RPTs generally tend to be higher in corporate accounts of family-run businesses. Ties are closer between the financial institution and family run businesses, but there are several instances where banks have failed to draw the line between policy/process adherence and customer relations. Also, large family-run business houses are already vulnerable to perceptions of preferential treatment by financial institutions.

The onus of not allowing conflicts of interest impair the bank’s contracts and overall governance is on the bank’s management and auditors.

Most of the admired and well-run financial institutions have a strict policy for disclosure of RPTs, are transparent about exposures and publish declarations in public domain. Proxy statements, disclosures, tax filings, insurance policies, and contracts/agreements are some of the sources which auditors use to find evidence of undisclosed related parties. Failure to disclose RPTs is actually a misstatement that should be highlighted in audit reports.

When it comes to collusion and willful economic offence, it is essential to first examine the bank’s risk management and governance framework, the nature and quantum of RPTs and indicators that differentiate genuine RPTs from potentially fraudulent ones.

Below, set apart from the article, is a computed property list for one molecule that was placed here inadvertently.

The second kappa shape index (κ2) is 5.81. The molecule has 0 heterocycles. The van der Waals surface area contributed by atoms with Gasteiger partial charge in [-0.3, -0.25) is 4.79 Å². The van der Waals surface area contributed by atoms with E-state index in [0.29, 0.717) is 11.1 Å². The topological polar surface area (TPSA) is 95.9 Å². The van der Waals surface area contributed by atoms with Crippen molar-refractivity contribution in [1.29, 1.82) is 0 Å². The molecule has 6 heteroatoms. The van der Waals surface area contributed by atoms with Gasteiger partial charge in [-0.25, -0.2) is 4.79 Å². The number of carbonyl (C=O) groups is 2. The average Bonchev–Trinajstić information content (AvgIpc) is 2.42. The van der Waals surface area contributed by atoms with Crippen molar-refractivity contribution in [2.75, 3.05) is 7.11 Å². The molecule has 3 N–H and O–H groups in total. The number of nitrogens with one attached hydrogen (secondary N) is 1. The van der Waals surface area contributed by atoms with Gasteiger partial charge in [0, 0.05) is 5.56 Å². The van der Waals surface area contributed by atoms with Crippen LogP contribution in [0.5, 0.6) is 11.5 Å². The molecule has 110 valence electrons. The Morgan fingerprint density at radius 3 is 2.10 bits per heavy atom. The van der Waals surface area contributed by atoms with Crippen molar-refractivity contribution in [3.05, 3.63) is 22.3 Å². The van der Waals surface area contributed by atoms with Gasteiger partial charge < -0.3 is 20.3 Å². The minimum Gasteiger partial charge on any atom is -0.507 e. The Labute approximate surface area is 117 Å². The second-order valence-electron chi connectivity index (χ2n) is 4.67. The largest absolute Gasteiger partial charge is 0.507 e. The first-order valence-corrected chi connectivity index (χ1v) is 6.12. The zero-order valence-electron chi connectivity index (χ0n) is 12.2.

Some common related party fraud examples in banks are:

  1. Lending at an interest rate that is significantly below market rate
  2. Granting loans with no scheduled terms of repayment
  3. Non-recourse advances to shareholders
  4. Issuing lines of credit to borrowers who cannot repay
  5. Hastily writing off loans as uncollectible

There are more sophisticated ways of circumventing processes and controls and large frauds can lie undetected for years together in certain well-concealed scams.

Being the custodians of ‘trust’, the primary responsibility for preventing financial fraud in banks lies with the banks. While internal auditors identify potential red flags, the bank’s fraud risk assessment must include closer examination of RPTs.